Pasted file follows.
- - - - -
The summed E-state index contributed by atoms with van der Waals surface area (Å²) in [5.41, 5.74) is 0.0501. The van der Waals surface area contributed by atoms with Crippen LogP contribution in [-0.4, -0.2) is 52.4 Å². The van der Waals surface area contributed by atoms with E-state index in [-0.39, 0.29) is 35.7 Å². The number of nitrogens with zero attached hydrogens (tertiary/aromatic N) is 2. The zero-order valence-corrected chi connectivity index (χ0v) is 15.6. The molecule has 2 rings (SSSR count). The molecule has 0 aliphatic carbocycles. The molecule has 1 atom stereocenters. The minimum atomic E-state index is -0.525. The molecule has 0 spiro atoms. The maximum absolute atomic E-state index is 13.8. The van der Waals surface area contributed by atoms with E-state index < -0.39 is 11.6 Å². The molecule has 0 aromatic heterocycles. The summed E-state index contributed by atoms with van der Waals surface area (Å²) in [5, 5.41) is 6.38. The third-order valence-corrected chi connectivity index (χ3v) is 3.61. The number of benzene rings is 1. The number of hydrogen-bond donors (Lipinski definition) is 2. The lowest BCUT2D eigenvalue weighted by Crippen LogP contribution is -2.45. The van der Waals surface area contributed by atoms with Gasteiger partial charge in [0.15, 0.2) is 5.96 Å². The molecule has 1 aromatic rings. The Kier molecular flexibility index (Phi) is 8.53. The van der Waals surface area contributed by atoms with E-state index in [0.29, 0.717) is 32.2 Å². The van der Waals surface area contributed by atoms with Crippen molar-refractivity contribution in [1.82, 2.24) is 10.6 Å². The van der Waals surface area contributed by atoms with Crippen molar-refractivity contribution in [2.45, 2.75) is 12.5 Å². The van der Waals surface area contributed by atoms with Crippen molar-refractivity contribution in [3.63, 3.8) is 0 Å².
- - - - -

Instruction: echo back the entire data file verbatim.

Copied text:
The summed E-state index contributed by atoms with van der Waals surface area (Å²) in [5.41, 5.74) is 0.0501. The van der Waals surface area contributed by atoms with Crippen LogP contribution in [-0.4, -0.2) is 52.4 Å². The van der Waals surface area contributed by atoms with E-state index in [-0.39, 0.29) is 35.7 Å². The number of nitrogens with zero attached hydrogens (tertiary/aromatic N) is 2. The zero-order valence-corrected chi connectivity index (χ0v) is 15.6. The molecule has 2 rings (SSSR count). The molecule has 0 aliphatic carbocycles. The molecule has 1 atom stereocenters. The minimum atomic E-state index is -0.525. The molecule has 0 spiro atoms. The maximum absolute atomic E-state index is 13.8. The van der Waals surface area contributed by atoms with E-state index < -0.39 is 11.6 Å². The molecule has 0 aromatic heterocycles. The summed E-state index contributed by atoms with van der Waals surface area (Å²) in [5, 5.41) is 6.38. The third-order valence-corrected chi connectivity index (χ3v) is 3.61. The number of benzene rings is 1. The number of hydrogen-bond donors (Lipinski definition) is 2. The lowest BCUT2D eigenvalue weighted by Crippen LogP contribution is -2.45. The van der Waals surface area contributed by atoms with Gasteiger partial charge in [0.15, 0.2) is 5.96 Å². The molecule has 1 aromatic rings. The Kier molecular flexibility index (Phi) is 8.53. The van der Waals surface area contributed by atoms with E-state index in [0.29, 0.717) is 32.2 Å². The van der Waals surface area contributed by atoms with Crippen molar-refractivity contribution in [1.82, 2.24) is 10.6 Å². The van der Waals surface area contributed by atoms with Crippen molar-refractivity contribution in [2.45, 2.75) is 12.5 Å². The van der Waals surface area contributed by atoms with Crippen molar-refractivity contribution in [3.63, 3.8) is 0 Å².